Thinxtra Helps the University of New England’s Applied Agricultural Remote Sensing Centre (AARSC) Harvest the Fruits of IoT Technology





The Partnership Solution: Simplifying the Complex

After evaluating a number of commercial options, the UNE’s Applied Agricultural Remote Sensing Centre (AARSC) chose to work with Thinxtra and their solution partners, based on their IoT experience and proven IoT-enabled AgTech solutions, supporting the Thinxtra 0G Network, powered by Sigfox. The 0G Network is a low-cost, low-power, long-range wireless network designed to send or receive small messages, less than 15KB of data, between IoT devices. To date, the technology performs as a fit-for-purpose, end-to-end, low-cost solution that is fast and easy to deploy and delivers benefits to growers.

About The University of New England (UNE) and the Applied Agricultural Remote Sensing Centre (AARSC)

Formed in 1938, the UNE pioneered teaching external students by correspondence, making UNE Australia’s most experienced provider of distance, and now, online education. UNE’s Applied Agricultural Remote Sensing Centre (AARSC) specialises in research and development utilising remote sensing technologies to transform agricultural production systems and deliver measurable benefits to growers. AARSC collaborates extensively with researchers, industry, agricultural agencies, government and growers to bring technology capabilities together to meet industry priorities.


The UNE AARSC teams with industry, government, farmers and researchers to unlock the value of IoT-enabled insights for agriculture

In 2014, UNE partnered with industry bodies, government, researchers and farmers to launch a national research project focused on identifying optimal technologies (including remote sensing and IoT) to measure tree health and productivity in mango, banana, avocado and macadamia orchards, and to map all commercial orchards across Australia. The success of this collaborative project led to a second phase, beginning in 2019, that added citrus and olive orchards. One focus area is to improve water use efficiencies, motivated by recent drought.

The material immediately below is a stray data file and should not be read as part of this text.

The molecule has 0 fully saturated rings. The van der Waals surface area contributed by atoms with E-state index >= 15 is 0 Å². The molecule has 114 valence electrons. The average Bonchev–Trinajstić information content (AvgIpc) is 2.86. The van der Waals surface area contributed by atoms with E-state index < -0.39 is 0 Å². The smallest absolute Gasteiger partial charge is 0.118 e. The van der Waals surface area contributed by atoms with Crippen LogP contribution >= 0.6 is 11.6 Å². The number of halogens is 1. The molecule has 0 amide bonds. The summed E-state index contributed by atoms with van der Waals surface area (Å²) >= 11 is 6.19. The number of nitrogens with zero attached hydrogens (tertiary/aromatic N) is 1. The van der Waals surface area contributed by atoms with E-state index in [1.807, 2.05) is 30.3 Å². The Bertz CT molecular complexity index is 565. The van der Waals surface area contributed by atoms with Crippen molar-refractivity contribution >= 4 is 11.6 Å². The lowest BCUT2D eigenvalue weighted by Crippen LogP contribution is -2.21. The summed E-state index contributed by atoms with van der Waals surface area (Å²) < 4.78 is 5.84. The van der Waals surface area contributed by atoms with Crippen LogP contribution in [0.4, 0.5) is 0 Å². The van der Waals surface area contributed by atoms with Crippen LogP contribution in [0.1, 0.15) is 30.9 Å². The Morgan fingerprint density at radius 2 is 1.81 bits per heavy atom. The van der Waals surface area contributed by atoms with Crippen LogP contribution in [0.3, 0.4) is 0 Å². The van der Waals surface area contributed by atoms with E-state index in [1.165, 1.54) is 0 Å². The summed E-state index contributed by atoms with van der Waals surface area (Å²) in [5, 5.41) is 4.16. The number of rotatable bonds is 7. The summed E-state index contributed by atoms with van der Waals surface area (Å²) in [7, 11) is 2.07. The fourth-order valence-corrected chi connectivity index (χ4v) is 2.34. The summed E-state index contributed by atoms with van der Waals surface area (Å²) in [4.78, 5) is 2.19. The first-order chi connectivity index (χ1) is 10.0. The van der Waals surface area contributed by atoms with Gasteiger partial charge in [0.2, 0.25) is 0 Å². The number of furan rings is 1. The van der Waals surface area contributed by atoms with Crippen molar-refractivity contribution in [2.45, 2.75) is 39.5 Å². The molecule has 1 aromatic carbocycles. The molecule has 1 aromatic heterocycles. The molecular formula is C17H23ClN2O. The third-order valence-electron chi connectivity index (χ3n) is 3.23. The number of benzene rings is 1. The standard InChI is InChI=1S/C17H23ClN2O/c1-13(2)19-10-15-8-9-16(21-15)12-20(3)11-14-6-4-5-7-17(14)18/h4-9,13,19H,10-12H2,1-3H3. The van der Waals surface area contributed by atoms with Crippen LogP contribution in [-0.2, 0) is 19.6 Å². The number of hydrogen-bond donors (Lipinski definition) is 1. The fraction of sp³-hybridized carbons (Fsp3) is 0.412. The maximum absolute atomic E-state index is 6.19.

We needed a robust, high-performance IoT solution that could save farmers the time needed to grab a shovel and drive long distances to manually check soil and tree conditions. IoT satellite connectivity offers some potential but was not yet commercially ready. The cost of cellular sensors, each with its own SIM card, rapidly became prohibitive considering the number of sensors we needed to deploy. A low-power, low-bandwidth, long-distance network solution was the only option that would meet our needs.

Dr James Brinkhoff
Senior Research Fellow with the UNE AARSC team

Our objectives were to provide the respective industries with validated, practical and affordable technologies, including satellite, airborne and ground-based sensing, that can measure tree health, productivity in terms of yield and quality, irrigation efficiencies, nutrition and the incidence of pest and disease. This research is also evaluating a range of commercially available IoT sensors and on-farm communication options that could better monitor the health and microclimates of individual trees. By integrating these highly complementary technologies the project team has made significant progress in identifying adoptable solutions to manage a range of constraints including water stress, critically important in a drying climate.

Professor Andrew Robson
Director of AARSC at The UNE

The journey to meet real-world farming IoT challenges

Based on previous experience, the UNE team anticipated some tough realities working with remote IoT-enabled sensor technologies in an agricultural environment. Sensors had to withstand harsh weather and damage by animals. Orchards are typically located in remote locations, which demand easily extended network coverage. Information from the sensors needed to be available remotely, as manual downloads and performing regular maintenance was not practical.